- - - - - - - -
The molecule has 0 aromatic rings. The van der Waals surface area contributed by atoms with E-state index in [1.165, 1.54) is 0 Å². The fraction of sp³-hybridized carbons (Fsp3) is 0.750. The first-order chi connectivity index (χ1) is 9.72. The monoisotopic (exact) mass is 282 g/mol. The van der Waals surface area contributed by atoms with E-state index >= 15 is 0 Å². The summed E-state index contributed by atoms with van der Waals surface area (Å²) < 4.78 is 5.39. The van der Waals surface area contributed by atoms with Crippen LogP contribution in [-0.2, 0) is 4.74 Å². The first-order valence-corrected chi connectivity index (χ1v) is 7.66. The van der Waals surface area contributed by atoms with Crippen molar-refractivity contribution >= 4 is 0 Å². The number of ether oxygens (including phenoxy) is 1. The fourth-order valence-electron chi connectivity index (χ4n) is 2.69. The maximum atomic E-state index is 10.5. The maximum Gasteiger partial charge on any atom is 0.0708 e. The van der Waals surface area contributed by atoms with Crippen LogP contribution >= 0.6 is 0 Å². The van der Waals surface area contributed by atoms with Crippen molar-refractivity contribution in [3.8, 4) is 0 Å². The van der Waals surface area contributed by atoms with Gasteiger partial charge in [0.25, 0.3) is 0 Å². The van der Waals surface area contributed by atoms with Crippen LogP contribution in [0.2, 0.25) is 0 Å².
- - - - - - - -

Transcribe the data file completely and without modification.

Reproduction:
The molecule has 0 aromatic rings. The van der Waals surface area contributed by atoms with E-state index in [1.165, 1.54) is 0 Å². The fraction of sp³-hybridized carbons (Fsp3) is 0.750. The first-order chi connectivity index (χ1) is 9.72. The monoisotopic (exact) mass is 282 g/mol. The van der Waals surface area contributed by atoms with E-state index >= 15 is 0 Å². The summed E-state index contributed by atoms with van der Waals surface area (Å²) < 4.78 is 5.39. The van der Waals surface area contributed by atoms with Crippen LogP contribution in [-0.2, 0) is 4.74 Å². The first-order valence-corrected chi connectivity index (χ1v) is 7.66. The van der Waals surface area contributed by atoms with Crippen molar-refractivity contribution >= 4 is 0 Å². The number of ether oxygens (including phenoxy) is 1. The fourth-order valence-electron chi connectivity index (χ4n) is 2.69. The maximum atomic E-state index is 10.5. The maximum Gasteiger partial charge on any atom is 0.0708 e. The van der Waals surface area contributed by atoms with Crippen LogP contribution >= 0.6 is 0 Å². The van der Waals surface area contributed by atoms with Crippen molar-refractivity contribution in [3.8, 4) is 0 Å². The van der Waals surface area contributed by atoms with Gasteiger partial charge in [0.25, 0.3) is 0 Å². The van der Waals surface area contributed by atoms with Crippen LogP contribution in [0.2, 0.25) is 0 Å².